At the Stonecoast Faculty Blog, we’ve started a tradition of providing our readers with a window into the Stonecoast residency via photo essay. Now that the 2014 winter residency has come to a close, we’d like to continue with the tradition of sharing snapshots of our 10 memorable days together in Maine. Enjoy!
(images courtesy of Helen Peppe Photography)
Students Daniel Ball and Kate Johnson share a moment together (and enjoy some of the Stone House’s delicious coffee!).
Stonecoast Faculty David Anthony Durham listens during a faculty presentation.
Graduate Amin Es gives a presentation titled “The Translator: A Transformation of Poetry into an Autobiographical Graphic Novel.”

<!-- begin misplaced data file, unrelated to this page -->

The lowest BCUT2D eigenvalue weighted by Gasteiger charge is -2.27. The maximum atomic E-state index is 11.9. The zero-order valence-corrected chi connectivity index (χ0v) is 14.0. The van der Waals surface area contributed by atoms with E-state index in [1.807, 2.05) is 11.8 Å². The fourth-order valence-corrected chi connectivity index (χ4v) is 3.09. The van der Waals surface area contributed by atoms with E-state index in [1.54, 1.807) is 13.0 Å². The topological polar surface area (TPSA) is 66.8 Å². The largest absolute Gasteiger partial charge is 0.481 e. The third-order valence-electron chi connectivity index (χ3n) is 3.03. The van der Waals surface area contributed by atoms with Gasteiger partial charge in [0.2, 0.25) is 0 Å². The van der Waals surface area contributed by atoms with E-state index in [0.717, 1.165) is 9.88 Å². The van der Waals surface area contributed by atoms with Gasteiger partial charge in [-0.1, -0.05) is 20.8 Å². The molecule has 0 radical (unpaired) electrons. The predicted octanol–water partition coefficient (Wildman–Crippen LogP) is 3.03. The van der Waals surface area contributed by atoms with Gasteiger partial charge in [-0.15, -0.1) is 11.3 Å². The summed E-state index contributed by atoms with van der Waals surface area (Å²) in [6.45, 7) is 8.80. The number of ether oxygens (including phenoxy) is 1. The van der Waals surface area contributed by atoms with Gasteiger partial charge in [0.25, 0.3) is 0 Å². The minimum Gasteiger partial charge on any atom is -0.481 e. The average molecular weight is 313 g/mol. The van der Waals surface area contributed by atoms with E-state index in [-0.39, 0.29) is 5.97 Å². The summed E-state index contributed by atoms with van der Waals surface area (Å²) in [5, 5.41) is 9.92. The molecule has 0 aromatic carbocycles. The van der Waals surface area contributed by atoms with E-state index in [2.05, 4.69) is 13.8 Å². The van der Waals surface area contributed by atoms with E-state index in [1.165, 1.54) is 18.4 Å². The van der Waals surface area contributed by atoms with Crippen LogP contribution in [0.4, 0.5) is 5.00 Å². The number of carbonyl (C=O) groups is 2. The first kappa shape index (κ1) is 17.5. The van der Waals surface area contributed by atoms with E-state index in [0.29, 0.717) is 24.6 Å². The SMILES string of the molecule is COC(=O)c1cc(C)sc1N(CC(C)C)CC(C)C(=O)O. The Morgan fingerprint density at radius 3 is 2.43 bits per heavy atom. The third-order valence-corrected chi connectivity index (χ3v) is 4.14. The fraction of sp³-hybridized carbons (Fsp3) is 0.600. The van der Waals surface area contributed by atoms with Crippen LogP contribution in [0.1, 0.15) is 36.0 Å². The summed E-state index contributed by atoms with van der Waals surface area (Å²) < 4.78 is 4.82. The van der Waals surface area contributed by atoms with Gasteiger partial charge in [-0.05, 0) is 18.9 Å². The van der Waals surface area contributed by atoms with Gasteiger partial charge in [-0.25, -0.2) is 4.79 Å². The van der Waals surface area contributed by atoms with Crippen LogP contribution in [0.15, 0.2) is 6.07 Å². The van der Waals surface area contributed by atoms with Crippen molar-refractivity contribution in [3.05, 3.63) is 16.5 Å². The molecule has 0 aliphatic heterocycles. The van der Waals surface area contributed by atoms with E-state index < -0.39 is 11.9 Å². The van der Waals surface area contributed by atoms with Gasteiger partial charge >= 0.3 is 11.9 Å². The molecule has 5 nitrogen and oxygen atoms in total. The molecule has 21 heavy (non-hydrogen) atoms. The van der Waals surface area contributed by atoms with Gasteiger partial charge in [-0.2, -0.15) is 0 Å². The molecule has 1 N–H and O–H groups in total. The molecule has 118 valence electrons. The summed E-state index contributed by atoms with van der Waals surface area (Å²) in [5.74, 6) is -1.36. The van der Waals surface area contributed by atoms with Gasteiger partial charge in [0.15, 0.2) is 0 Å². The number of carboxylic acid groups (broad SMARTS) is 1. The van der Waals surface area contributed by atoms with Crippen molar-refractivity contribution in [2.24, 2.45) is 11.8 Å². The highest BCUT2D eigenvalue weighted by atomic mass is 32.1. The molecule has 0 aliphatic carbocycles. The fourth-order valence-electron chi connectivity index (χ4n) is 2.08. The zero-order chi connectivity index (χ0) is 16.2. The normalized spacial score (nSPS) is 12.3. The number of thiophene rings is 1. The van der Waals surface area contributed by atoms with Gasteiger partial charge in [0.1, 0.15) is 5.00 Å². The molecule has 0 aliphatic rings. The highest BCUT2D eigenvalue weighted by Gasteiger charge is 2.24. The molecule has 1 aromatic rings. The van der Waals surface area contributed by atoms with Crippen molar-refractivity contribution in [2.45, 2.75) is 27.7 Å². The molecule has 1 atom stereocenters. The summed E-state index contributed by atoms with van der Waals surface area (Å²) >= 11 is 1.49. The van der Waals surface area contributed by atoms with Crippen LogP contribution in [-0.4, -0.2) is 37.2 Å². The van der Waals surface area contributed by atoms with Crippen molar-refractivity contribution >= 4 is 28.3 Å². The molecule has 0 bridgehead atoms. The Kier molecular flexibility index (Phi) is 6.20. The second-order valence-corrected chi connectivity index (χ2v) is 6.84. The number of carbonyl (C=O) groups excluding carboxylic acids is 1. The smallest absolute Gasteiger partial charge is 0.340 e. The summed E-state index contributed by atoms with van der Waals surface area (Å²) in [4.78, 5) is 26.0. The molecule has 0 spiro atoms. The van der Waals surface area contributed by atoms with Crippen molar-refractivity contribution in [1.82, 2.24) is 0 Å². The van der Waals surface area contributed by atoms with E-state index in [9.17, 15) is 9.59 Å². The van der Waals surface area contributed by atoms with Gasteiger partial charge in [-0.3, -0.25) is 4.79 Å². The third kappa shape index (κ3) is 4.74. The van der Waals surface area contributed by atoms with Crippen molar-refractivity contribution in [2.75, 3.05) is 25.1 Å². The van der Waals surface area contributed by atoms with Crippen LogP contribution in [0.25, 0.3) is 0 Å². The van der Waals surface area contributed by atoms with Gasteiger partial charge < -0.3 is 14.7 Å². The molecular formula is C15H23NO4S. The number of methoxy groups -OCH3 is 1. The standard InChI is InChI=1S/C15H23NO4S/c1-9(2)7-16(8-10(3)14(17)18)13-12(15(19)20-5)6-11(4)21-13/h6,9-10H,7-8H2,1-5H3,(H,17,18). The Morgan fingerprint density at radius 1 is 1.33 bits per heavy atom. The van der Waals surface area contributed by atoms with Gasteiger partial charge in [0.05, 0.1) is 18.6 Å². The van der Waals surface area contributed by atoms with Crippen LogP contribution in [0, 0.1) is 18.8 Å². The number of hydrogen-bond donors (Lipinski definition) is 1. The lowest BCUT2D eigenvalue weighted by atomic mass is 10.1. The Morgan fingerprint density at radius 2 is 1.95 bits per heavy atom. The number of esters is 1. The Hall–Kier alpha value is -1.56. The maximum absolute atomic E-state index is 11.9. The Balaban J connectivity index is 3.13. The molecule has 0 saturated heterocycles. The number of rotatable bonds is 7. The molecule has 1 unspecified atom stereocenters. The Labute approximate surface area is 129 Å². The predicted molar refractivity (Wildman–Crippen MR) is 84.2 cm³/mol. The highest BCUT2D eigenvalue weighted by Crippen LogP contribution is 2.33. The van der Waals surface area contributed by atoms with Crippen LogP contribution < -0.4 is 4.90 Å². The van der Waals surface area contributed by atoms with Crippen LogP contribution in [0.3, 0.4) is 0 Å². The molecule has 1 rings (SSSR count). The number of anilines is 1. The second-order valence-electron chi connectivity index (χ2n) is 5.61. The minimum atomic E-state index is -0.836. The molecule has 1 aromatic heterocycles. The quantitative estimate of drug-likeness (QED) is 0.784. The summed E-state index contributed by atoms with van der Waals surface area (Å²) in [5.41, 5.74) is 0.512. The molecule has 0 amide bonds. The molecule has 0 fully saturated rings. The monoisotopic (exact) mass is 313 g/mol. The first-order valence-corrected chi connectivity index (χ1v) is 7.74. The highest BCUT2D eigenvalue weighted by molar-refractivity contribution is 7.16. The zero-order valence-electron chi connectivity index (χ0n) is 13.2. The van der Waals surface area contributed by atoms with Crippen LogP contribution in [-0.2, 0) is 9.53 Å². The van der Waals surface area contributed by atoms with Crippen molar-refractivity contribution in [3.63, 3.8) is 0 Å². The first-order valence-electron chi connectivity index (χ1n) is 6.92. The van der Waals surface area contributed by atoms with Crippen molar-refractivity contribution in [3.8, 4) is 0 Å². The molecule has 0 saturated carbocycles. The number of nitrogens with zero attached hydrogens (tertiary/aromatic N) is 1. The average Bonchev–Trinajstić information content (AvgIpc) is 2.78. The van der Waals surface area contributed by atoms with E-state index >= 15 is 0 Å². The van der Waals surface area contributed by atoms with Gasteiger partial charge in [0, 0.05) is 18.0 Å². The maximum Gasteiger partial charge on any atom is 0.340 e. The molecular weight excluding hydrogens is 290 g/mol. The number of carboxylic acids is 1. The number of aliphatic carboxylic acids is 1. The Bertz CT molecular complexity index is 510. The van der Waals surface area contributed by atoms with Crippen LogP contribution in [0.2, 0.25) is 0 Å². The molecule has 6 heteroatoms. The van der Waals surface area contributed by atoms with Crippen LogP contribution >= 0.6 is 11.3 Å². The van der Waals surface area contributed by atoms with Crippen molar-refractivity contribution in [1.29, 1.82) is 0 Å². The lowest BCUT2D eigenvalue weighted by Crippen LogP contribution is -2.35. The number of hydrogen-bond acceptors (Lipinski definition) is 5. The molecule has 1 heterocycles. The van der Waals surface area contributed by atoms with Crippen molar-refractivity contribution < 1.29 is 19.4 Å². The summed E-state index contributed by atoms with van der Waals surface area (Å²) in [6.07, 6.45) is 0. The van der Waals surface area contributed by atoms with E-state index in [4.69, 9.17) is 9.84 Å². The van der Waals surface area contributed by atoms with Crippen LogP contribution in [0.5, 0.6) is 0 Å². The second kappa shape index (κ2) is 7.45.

Stonecoast alum Quenton Baker offers the community of friends, faculty, and former classmates his poetry during the alumni reading.
Alumna Helen Peppe signs books after the alumni reading. Helen’s new book “Pigs Can’t Swim” comes out from Da Cappo Press in February.
Stonecoast Faculty and long-time friends Elizabeth Searle and Suzanne Strempek Shea stop for a moment to offer a smile for the camera!
Graduate Andrea Lani delivers a student commencement speech. Congrats, Andrea!
A view of the Stone House, a source of creative inspiration for students and faculty alike!
As we wrap up 2013 on the Stonecoast Faculty Blog, we thought it might be interesting for our readers to see where else Stonecoast has appeared on the web throughout the year. The following is a sample of Stonecoast faculty essays, articles, and reviews that have been published this year. Enjoy and we look forward to seeing you in 2014!